Sunset Provision

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Sunset Provision

A statutory provision providing that a particular agency, benefit, or law will expire on a particular date, unless it is reauthorized by the legislature.

Federal and state governments grew dramatically in the 1950s and 1960s. Many Executive Branch administrative agencies were established to oversee government programs. The escalation of government budgets and the perception that government bureaucracy was not accountable led Congress and many state legislatures in the 1970s to enact "sunset" laws.

Sunset laws state that a given agency will cease to exist after a fixed period of time unless the legislature reenacts its statutory charter. Sunset provisions differ greatly in their details, but they share the common belief that it is useful to compel the Congress or a state legislature to periodically reexamine its delegations of authority and to assess the utility of those delegations in the light of experience.

There are two types of sunset provisions. In some instances the statute creating a particular Administrative Agency contains a sunset provision applicable only to that agency. In other instances a state may enact a general sunset law that may eliminate any agency that is unable to demonstrate its effectiveness.

Sunset provisions have had a checkered history. Although they were popular at the state level in the 1970s and early 1980s, sunset laws have produced mixed results, and many states have repealed ineffective sunset legislation. Few agencies have been terminated under sunset provisions, in part because agencies develop constituents who do not want the service to end. In addition, the cost of disbanding agencies and reassigning work can be expensive.

Attempts to pass a federal sunset law in the 1990s, which would have required formal reauthorization of federal programs every ten years, were unsuccessful. Advocates of accountability have abandoned the idea of "sunsetting" agencies and have sought to strengthen agency reauthorization requirements by incorporating rigorous performance measurements and enforcing appropriate discipline in government.

In addition to their application to government agencies, sunset provisions have been applied to laws themselves and to benefits, such as immigration benefits. Without reauthorization by the legislature, the law or benefit ceases on a particular date.

References in periodicals archive ?
A personal representative of an estate of a decedent who dies on or after January 1, 2013, should be aware of the sunset provisions of the 2001 and 2010 tax acts.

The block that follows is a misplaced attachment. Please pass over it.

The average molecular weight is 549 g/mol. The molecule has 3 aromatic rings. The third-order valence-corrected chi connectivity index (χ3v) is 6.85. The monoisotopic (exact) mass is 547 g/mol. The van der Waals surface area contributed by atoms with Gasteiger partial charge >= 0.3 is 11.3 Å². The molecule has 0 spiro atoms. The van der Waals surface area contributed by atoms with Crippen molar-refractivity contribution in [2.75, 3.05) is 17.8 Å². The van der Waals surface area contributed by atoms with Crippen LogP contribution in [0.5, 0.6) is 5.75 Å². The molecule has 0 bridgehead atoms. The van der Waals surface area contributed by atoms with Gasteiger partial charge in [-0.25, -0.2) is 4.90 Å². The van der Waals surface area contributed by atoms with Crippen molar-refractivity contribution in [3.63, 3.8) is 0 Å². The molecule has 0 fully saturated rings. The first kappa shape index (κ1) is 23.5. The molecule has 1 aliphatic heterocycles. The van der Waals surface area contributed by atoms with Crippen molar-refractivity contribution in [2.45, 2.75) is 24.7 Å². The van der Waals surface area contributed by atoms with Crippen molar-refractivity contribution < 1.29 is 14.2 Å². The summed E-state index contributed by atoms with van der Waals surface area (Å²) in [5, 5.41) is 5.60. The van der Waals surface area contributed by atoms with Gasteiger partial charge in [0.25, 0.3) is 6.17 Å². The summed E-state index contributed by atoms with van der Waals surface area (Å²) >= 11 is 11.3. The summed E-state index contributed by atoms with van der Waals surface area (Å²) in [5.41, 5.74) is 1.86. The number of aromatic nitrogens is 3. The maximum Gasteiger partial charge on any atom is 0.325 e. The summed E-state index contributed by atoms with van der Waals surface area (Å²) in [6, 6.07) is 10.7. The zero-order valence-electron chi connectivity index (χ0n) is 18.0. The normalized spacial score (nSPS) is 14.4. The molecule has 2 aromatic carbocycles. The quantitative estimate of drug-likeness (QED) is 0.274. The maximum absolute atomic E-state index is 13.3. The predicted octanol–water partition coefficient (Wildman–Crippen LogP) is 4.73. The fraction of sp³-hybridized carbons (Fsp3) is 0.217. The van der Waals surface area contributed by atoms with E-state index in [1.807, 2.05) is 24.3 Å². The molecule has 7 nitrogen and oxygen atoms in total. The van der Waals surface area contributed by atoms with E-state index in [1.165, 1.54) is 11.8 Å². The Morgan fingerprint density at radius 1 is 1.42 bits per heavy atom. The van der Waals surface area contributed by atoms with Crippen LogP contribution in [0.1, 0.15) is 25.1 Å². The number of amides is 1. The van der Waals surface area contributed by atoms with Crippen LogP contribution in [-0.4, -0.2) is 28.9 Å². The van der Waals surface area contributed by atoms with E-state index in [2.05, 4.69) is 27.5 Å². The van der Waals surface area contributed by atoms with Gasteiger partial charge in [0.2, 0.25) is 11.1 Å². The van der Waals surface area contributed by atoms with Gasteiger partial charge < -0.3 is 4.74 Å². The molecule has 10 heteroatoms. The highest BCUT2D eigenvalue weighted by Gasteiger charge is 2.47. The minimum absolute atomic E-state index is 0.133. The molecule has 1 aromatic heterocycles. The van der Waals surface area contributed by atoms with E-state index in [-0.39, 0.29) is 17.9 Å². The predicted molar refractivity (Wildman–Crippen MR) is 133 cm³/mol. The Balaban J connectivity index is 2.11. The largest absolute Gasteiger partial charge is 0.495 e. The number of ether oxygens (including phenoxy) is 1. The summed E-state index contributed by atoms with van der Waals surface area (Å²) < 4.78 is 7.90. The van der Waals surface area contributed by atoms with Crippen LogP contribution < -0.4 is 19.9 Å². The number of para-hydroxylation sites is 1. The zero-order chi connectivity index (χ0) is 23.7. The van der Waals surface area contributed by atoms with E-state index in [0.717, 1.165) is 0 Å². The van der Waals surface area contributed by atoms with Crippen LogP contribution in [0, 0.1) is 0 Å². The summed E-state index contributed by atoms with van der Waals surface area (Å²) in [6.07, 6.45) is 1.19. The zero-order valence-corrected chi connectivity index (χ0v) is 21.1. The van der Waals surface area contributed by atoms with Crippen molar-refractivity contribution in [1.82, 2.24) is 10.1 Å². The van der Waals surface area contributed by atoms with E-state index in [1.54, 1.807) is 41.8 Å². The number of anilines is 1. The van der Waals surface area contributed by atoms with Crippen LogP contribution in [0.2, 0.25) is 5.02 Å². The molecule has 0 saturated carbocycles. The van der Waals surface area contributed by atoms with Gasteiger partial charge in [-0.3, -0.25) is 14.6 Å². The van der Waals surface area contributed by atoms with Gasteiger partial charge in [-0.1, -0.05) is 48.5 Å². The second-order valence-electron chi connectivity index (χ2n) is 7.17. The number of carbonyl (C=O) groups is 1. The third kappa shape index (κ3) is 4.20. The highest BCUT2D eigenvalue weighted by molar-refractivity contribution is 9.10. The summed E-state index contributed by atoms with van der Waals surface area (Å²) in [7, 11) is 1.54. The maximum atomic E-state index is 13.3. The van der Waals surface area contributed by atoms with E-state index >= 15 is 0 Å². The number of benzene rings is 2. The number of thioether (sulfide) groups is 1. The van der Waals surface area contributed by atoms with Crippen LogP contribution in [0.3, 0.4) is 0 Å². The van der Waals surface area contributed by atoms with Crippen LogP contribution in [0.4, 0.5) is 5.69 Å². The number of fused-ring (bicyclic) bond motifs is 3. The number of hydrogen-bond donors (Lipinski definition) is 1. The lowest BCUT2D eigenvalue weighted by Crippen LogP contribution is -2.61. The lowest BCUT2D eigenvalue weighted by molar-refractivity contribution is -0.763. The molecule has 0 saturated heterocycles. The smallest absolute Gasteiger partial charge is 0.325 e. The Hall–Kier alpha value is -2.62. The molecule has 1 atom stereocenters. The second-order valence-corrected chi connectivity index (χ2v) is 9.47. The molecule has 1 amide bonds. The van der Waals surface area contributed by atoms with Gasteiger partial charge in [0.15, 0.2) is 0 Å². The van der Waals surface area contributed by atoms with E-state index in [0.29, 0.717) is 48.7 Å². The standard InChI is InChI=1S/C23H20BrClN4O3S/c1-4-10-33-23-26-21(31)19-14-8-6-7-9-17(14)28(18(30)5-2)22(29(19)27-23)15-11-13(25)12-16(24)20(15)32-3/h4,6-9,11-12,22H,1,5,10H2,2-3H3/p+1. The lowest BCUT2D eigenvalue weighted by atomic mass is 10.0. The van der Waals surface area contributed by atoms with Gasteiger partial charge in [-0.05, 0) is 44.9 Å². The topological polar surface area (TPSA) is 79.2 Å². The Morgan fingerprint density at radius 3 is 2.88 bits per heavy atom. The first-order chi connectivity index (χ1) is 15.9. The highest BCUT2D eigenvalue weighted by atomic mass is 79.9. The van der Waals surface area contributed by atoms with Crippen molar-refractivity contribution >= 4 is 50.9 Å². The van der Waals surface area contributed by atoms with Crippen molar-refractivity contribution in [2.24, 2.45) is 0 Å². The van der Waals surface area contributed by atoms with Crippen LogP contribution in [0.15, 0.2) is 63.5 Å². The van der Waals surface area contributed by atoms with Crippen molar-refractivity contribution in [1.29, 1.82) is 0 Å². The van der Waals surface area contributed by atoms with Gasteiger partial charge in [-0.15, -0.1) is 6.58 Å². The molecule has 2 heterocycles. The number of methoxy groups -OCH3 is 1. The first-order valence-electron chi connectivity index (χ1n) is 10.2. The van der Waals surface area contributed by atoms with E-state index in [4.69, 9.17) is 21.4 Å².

And, it indicated that it would not be inclined to include similar review and sunset provisions (Roach, at p 26 and 28).
But the broader point is that not that sunset provisions, or other administrative procedures, will necessarily hinder democratic responsiveness but simply that this is a possibility.
Under the EGTRRA sunset provision, the estate tax repeal was to be in effect for 2010 only.
If the PATRIOT Act is constitutional and badly needed, why were sunset provisions included at all?
The public is better served with a permanent solution rather than a repeal solution that has potentially misunderstood sunset provisions that could negate reform in any form," he said.
No one component stands out as the clear culprit, but together, three elements in particular--claim values, sunset provisions and pre-emption--have kept FAIR from becoming law.
She will be "looking closely for sunset provisions, such as an estate tax that is supposed to be repealed in 2010 and return in 2011.
Consider the congressional fight against Total Information Awareness, against a national ID card, the sunset provisions in the PATRIOT Act and the efforts to repeal it, medical privacy, the regulation of wiretaps.
However, under the sunset provisions, distributions after 2010 are taxable.
Indeed, Tax Act 2001 has its own self-destruct mechanism incorporated in its sunset provisions (Sec.
The section discusses: (1) permissible investments; (2) prohibitions on routinely managing or operating a portfolio company; (3) portfolio company holding periods; (4) private equity funds, including restrictions on their management and operation; (5) automatic sunset provisions for aggregate investment thresholds in portfolio companies; (6) risk management, reporting, and recordkeeping policies; (7) cross-marketing restrictions; and (8) presumptions of control under sections 23A and 23B of the Federal Reserve Act and the safe harbors to the rebuttable presumption.